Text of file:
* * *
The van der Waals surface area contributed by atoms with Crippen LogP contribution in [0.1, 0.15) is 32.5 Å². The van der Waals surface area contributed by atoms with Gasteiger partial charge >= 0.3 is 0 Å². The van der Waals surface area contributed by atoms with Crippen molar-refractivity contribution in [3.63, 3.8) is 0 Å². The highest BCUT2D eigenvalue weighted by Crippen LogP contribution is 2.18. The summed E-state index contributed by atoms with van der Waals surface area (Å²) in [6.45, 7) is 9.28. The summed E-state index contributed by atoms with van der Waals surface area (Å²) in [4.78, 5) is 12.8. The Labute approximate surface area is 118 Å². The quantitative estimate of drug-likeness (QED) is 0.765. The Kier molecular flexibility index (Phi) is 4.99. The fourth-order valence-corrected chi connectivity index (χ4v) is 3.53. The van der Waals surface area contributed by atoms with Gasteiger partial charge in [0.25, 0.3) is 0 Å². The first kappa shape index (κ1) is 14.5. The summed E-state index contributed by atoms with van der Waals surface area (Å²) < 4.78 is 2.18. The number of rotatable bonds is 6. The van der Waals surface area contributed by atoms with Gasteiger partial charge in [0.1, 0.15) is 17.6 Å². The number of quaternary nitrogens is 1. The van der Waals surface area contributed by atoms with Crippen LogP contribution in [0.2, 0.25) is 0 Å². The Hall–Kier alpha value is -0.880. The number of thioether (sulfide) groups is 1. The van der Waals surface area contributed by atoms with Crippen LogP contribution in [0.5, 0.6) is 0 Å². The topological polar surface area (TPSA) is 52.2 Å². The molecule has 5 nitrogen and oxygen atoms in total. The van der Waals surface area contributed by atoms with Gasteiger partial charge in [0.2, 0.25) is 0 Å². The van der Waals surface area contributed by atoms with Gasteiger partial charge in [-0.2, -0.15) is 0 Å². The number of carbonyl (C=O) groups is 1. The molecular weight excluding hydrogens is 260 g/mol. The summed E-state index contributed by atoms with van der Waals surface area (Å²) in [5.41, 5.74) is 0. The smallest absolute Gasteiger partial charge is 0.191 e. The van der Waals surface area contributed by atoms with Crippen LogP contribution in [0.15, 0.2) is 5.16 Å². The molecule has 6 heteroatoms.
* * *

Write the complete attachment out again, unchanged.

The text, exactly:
The van der Waals surface area contributed by atoms with Crippen LogP contribution in [0.1, 0.15) is 32.5 Å². The van der Waals surface area contributed by atoms with Gasteiger partial charge >= 0.3 is 0 Å². The van der Waals surface area contributed by atoms with Crippen molar-refractivity contribution in [3.63, 3.8) is 0 Å². The highest BCUT2D eigenvalue weighted by Crippen LogP contribution is 2.18. The summed E-state index contributed by atoms with van der Waals surface area (Å²) in [6.45, 7) is 9.28. The summed E-state index contributed by atoms with van der Waals surface area (Å²) in [4.78, 5) is 12.8. The Labute approximate surface area is 118 Å². The quantitative estimate of drug-likeness (QED) is 0.765. The Kier molecular flexibility index (Phi) is 4.99. The fourth-order valence-corrected chi connectivity index (χ4v) is 3.53. The van der Waals surface area contributed by atoms with Gasteiger partial charge in [0.25, 0.3) is 0 Å². The first kappa shape index (κ1) is 14.5. The summed E-state index contributed by atoms with van der Waals surface area (Å²) < 4.78 is 2.18. The number of rotatable bonds is 6. The van der Waals surface area contributed by atoms with Gasteiger partial charge in [0.1, 0.15) is 17.6 Å². The number of quaternary nitrogens is 1. The van der Waals surface area contributed by atoms with Crippen LogP contribution in [0.2, 0.25) is 0 Å². The Hall–Kier alpha value is -0.880. The number of thioether (sulfide) groups is 1. The van der Waals surface area contributed by atoms with Crippen LogP contribution in [0.5, 0.6) is 0 Å². The topological polar surface area (TPSA) is 52.2 Å². The molecule has 5 nitrogen and oxygen atoms in total. The van der Waals surface area contributed by atoms with Gasteiger partial charge in [0.2, 0.25) is 0 Å². The van der Waals surface area contributed by atoms with Gasteiger partial charge in [-0.2, -0.15) is 0 Å². The number of carbonyl (C=O) groups is 1. The molecular weight excluding hydrogens is 260 g/mol. The summed E-state index contributed by atoms with van der Waals surface area (Å²) in [5.41, 5.74) is 0. The smallest absolute Gasteiger partial charge is 0.191 e. The van der Waals surface area contributed by atoms with Crippen LogP contribution in [0.15, 0.2) is 5.16 Å². The molecule has 6 heteroatoms.